NYC Public Schools Receive Progress Reports – PS 373R Gets an “A”!

CHANCELLOR WALCOTT RELEASES 2011 PROGRESS REPORTS FOR SCHOOLS SERVING STUDENTS IN GRADES K-8

As Part of Mayor’s Young Men’s Initiative, Schools Are Held Accountable for Progress Made by Black and Latino Males

Schools Chancellor Dennis M. Walcott today released the 2011 Elementary and Middle School Progress Reports, given to 1,219 schools serving students in kindergarten through eighth grade. The reports award letter grades to schools based on student progress, performance, and student attendance, as well as feedback from parents, students, and teachers about their schools. As in previous years, schools received additional credit for progress made with students with disabilities and English Language Learners. This year, new measures recognize schools making exemplary gains with academically struggling black and Latino males in the lowest third citywide. Reports also include new information about how middle schools are preparing students for success in high school, college and careers.

“Every year these reports have helped drive progress in our schools, so it’s important we set the right goals for success,” said Chancellor Walcott. “By acknowledging progress in schools that help struggling students, we can keep more students on track during elementary and middle school.”

“This year’s reports make clear that principals should be focusing their attention on preparing students for success after high school, and on helping struggling students beat the odds,” said Chief Academic Officer Shael Polakow-Suransky. “We have re-designed the reports to give educators and families access to clearer, more useful information about their schools.”

For the second straight year, the Progress Reports control for New York State’s continued changes to its exams in grades 3-8 by comparing elementary and middle schools to one another to determine grades, rather than setting target scores like the high school Progress Reports. The City also increased the percentage of schools receiving D and F grades, from five percent last year, to 10 percent this year. This year, the top 25 percent of schools received an A, 35 percent received a B, 30 percent received a C, 7 percent received a D, and the bottom 3 percent received an F. This year’s results for elementary, middle, K-8, early childhood, and select District 75 schools include:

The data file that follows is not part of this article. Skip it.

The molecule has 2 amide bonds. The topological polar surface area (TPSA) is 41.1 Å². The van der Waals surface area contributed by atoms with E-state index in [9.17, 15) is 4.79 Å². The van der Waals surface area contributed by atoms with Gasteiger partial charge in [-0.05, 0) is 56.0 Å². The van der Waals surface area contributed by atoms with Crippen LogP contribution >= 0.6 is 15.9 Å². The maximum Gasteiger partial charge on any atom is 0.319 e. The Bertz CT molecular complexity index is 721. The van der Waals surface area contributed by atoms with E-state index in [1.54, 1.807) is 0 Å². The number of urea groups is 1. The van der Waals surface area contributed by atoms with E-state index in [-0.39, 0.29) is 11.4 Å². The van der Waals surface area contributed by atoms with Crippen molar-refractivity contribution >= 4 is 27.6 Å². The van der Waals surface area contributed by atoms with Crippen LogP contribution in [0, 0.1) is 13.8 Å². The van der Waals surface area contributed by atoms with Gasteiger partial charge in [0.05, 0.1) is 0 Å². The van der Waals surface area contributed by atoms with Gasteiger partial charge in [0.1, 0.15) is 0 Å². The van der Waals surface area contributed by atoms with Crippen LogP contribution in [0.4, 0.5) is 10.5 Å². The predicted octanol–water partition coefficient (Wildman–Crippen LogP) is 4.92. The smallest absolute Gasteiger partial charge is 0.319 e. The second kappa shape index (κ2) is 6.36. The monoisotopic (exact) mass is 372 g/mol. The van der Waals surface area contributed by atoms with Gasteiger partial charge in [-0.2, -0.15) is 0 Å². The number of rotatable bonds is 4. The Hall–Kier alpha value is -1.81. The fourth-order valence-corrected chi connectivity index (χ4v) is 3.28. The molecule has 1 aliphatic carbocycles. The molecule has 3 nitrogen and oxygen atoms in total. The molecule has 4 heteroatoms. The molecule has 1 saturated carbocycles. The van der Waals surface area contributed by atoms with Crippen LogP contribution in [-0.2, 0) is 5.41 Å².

• 298 schools received an A, 411 received a B, 354 received a C, 79 received a D, and 32 received an F. 45 new schools and schools in phase out received reports with no grade.
  • Grades remained stable across the city and for individual schools, as 88 percent of schools did not change more than one grade from 2010; 99 percent of schools were within two grades.
  • Queens was the highest performing borough and District 26 was the highest performing district.
  • Charter schools earned a higher percentage of As, and had a higher average percentile rank than district schools, led by the 56% of charter middle schools that earned an A.

To help address persistent disparities in performance among black and Latino male students, in August Mayor Bloomberg announced new accountability measures as part of his citywide Young Men’s Initiative.  This year, the Progress Report awards additional credit to schools making significant gains with black and Latino males whose prior performance is within the lowest third citywide. Also for the first time, additional credit is awarded to schools that are moving students with disabilities to more inclusive settings.

As the City begins to align its curriculum and teaching with the new Common Core State Standards, it will focus more on whether teachers are asking students to defend arguments, solve complex problems, and perform real experiments—tasks that involve critical thinking and higher-order skills. To evaluate those deeper learning outcomes necessary for success in high school and beyond, middle school Progress Reports now measure the percentage of students who earned a passing grade in English, Math, Science, and Social Studies core academic courses, as well as the percentage of 8th graders who earned high school credit in accelerated courses. Schools will be held accountable for these outcomes on the Progress Report next year.